FIG. 2 shows estimates of the energy required to generate buoyancy at 3000 metres depth using a pre-pressurised air cylinder of differing volumes at 300 bar.

Referring to FIG. 1, the buoyancy control system comprises a buoyancy chamber in the form of a sphere 5 which is hollow and contains an internal space 6. The sphere 5 may be, for example, a glass, steel or titanium sphere. The sphere 5 must have sufficient strength under the pressures that it will operate under and has a capacity in this embodiment which is large enough to provide a buoyancy change of 25 kg or greater, for example up to 34 kg. The sphere 5 is provided with a first input 5A, a second input 7A, and an outlet 11A. An expandable flexible bag 7 is provided in the internal space 6 of the sphere 5 and has an input which is connected to the second input 7A of the sphere.

A cylinder of gas 10 is provided adjacent the sphere 5, the gas being under a pressure GP. The cylinder 10 is connected by a line 8 to the second input 7A. An electrically controlled solenoid valve 9 is included in the line 8 to control flow of gas along the line.

A line 3 is provided which has an input 2 opening to the seawater surrounding the buoyancy control system. The line 3 is connected to the input 5A of the sphere 5 and includes an electrically controlled solenoid valve 4, to control flow of seawater along the line 3, and a variable load electrical generator 33 having a turbine (not shown) such that the generator 33 generates electricity during flow of seawater along the line 3 into the sphere 5.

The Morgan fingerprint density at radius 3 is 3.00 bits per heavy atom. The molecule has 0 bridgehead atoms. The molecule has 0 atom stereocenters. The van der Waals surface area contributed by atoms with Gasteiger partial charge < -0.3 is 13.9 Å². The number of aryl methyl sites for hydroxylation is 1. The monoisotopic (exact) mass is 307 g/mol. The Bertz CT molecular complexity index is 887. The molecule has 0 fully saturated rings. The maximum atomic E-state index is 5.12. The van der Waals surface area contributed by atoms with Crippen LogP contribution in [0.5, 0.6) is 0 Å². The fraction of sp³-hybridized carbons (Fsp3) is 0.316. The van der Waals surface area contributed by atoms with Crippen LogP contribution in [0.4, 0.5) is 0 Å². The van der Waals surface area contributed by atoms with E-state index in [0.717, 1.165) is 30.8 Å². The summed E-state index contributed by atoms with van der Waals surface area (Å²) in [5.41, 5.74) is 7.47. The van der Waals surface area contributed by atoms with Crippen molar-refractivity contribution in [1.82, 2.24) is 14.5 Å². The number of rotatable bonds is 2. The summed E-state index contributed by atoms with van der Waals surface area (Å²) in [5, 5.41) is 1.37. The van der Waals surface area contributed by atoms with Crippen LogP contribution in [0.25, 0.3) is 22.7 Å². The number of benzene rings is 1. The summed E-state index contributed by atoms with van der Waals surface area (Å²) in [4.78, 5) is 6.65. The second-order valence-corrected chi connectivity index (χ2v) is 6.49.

A pressure multiplier, generally identified by numeral 34, is provided which comprises a two part cylinder and two part piston. The two part piston comprises a relatively larger diameter plate 25 at one end connected by a rod 22 to a relatively smaller diameter plate 20 at the other end. The two part cylinder is formed to have one end 24 with a relatively larger diameter (larger diameter cylinder) and hence volume 23, in which the larger diameter plate 25 can travel, and the other end 18 with a relatively smaller diameter (smaller diameter cylinder) and hence volume 19, in which the smaller diameter plate 20 can travel. As illustrated, the two plates are connected such that both plates can travel together from the extent of their leftward travel, as illustrated, to their rightward extent. Proximity switches 26 and 21 are provided to detect the leftward and rightward extent of the large plate 25.

A hydraulic pump 28 is connected by a line 27 to the leftward end of the larger diameter cylinder 24 whilst an outlet 16 is provided at the rightward end of smaller diameter cylinder 18. The hydraulic pump 28 is driven by an electric motor 32 and includes an oil reservoir 30 connected by a line 29.

An inlet 17 is also provided to open into the smaller diameter cylinder 18. This inlet is connected to a line 11 connecting to the outlet 11A of the sphere 5. An electrically controlled solenoid valve 12 is included in the line 11. The outlet 16 of the smaller diameter cylinder 18 is connected to a line 15 which has an outlet 13 opening to the seawater surrounding the buoyancy control system. The line 15 includes a non-return valve 14.

The output surface of the smaller plate 20 has a surface area less than the input surface area of the larger plate 25 so that the pressure increase generated by the pressure multiplier is determined by the ratio of the surface areas of the output and input surfaces.

A battery 31 provides electrical power to a microprocessor controlled electronic control system 35 so that electrical power can be supplied to the electric motor 32 and the various electrically controlled solenoid valves.

A pressure transducer 36 is connected to the control system 35 to enable monitoring of the seawater pressure and hence the depth of the seawater. A further pressure transducer 37 is connected to line 8 to monitor the internal pressure of the sphere 5.